Harvard stands to lose a substantial amount of unrestricted state aid if a bill filed in January by state Sen. James E. Timilty becomes law. According to the bill, any town that could sell lottery tickets but doesn’t do so will no longer get a share of the state’s lottery revenues.
Town Administrator Tim Bragan informed the Finance Committee about the possible loss of funds at its Feb. 1 meeting. He later told the Press in an email that the lottery money does not go to any particular part of the town finances, but rather is “spread through the whole budget.”
In fiscal 2016 the lottery distributed about $980 million in direct aid to Massachusetts cities and towns, of which Harvard received about $1.36 million. The amount each municipality gets is determined by a formula based on population and property values.
Timilty’s bill, Senate Docket 1471, states, “Any city or town that has the ability to provide the sales of the Massachusetts State Lottery games but does not provide opportunity for sales shall not receive funding from the fund known as the State Lottery and Gaming Fund.”
FinCom member Heidi Frank had an immediate—but perhaps not entirely serious—reaction to the information from Bragan: “Boy, we’d better start selling those lottery tickets!”
About giving lottery money only to towns where people buy tickets, committee member Dick Fellows asked rhetorically, “The towns with the idiots should get the money?”
Bragan and others pointed out that Harvard residents do contribute to the lottery by buying tickets where they work or shop, even if tickets are not available in town.
Among the types of businesses that typically sell lottery tickets are coffee shops, convenience stores, liquor stores, and bowling alleys, according to a list on the lottery commission’s website. Harvard has at least one business that might qualify in each of those categories, but none sells lottery tickets. (A store in Devens does sell tickets, but it does not count as being in Harvard.)
Selectman Stu Sklar, in a later telephone interview, said he thinks the chance that Timilty’s bill will become law is “next to zero.” He also pointed out that local businesses—not the town—made the decision not to sell lottery tickets. “The entities in town that could sell tickets choose not to, and that’s free enterprise,” he said.
Sklar said that cutting aid to Harvard and the other towns that don’t sell tickets would violate the original promise made when the lottery was established. “The pitch for lottery aid was that it was going to help all towns,” he said.
Harvard receives substantially more in lottery funds than many surrounding towns, as shown by a map on the lottery commission’s website. For example, Littleton received $655,000 in fiscal 2016, only about half as much as Harvard. Ayer received $698,000; Groton, $714,000; and Lancaster, $881,000. Acton received a little less than Harvard ($1.29 million) and Pepperell a little more ($1.376 million).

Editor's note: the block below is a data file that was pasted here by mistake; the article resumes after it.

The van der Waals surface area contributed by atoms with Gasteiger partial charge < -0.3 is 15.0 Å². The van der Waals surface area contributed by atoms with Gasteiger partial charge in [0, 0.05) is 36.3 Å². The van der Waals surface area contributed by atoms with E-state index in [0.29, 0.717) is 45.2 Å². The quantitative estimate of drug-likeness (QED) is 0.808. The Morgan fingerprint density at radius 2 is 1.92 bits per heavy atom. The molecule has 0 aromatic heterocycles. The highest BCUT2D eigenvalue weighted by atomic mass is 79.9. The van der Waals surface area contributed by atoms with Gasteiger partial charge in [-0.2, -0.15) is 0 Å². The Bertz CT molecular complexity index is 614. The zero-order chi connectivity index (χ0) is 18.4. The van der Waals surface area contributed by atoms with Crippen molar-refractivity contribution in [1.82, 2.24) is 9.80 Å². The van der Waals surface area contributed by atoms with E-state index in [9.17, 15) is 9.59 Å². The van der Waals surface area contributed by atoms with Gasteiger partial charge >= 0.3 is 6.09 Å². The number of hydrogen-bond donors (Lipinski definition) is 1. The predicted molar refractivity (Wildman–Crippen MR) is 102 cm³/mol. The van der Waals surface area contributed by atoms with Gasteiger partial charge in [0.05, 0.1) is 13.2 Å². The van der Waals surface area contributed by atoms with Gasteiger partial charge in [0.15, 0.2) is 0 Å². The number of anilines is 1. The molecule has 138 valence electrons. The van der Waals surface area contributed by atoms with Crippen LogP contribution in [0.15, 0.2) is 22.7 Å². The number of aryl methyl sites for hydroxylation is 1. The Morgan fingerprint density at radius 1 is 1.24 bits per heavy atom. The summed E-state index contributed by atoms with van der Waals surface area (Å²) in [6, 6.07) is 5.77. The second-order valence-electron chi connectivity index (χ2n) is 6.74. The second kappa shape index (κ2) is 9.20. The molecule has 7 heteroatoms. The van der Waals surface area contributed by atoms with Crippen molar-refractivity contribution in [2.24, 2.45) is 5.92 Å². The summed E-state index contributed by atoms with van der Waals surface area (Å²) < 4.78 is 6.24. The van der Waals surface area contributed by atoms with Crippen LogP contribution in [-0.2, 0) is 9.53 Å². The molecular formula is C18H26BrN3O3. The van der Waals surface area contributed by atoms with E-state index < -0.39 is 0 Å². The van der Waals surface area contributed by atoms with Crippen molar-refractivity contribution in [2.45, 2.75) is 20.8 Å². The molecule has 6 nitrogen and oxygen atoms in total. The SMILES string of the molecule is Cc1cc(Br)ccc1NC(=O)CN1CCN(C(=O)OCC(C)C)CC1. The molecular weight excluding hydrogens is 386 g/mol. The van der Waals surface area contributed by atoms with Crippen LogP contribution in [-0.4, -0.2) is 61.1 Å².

The lottery’s comparative largesse to Harvard has its roots in the years when the lottery distribution formula was first established, Bragan said at the FinCom meeting. The formula was set when Devens was an active Army base, and soldiers stationed there counted as part of Harvard’s population. Housing on the base also lowered Harvard’s average property values.
Although Fort Devens was deactivated in 1994, Harvard’s resulting population decrease in the 2000 and 2010 censuses did not cause a drop in the town’s share of lottery money. Bragan explained that, in the mid-1990s, the Legislature had put a “floor” under the lottery distributions, promising towns their share would not decline.
When the Massachusetts lottery was established in 1971, it was supposed to provide aid to poorer towns with less revenue from property taxes, according to the Massachusetts Budget and Policy Center. But almost from the beginning, critics said the lottery was unfair to the very towns it was supposed to help. In 1991, according to an article in the Boston Globe, state Sen. Thomas Birmingham of Chelsea accused the lottery of functioning as a reverse Robin Hood, taking in money from poor towns and giving it to richer ones. The article quoted Birmingham as saying, “By and large the working- and middle-class communities are spending money on tickets and the wealthier communities are receiving it.” In his examples, Chelsea got back only 16 percent of what its residents spent on tickets, while the far wealthier Lincoln received 150 percent.
Timilty’s current bill would not alter the formula for distributing lottery funds, but at least a few of the 39 towns that do not sell tickets would be cut out of the pool entirely. Some of those towns ban the sale of tickets, while others—like Harvard— just don’t have stores that offer them. With fewer towns eligible for the money, the remaining towns would receive more.
According to Sean Rourke, district director for state Rep. Jennifer Benson, the key phrase in the bill is the one specifying a town “that does not provide opportunity for sales.” Some very small towns do not have a store with the internet connections to handle lottery transactions, or perhaps do not have a store at all. “It would all come down to what the definition of opportunity is,” Rourke said in response to a phone inquiry.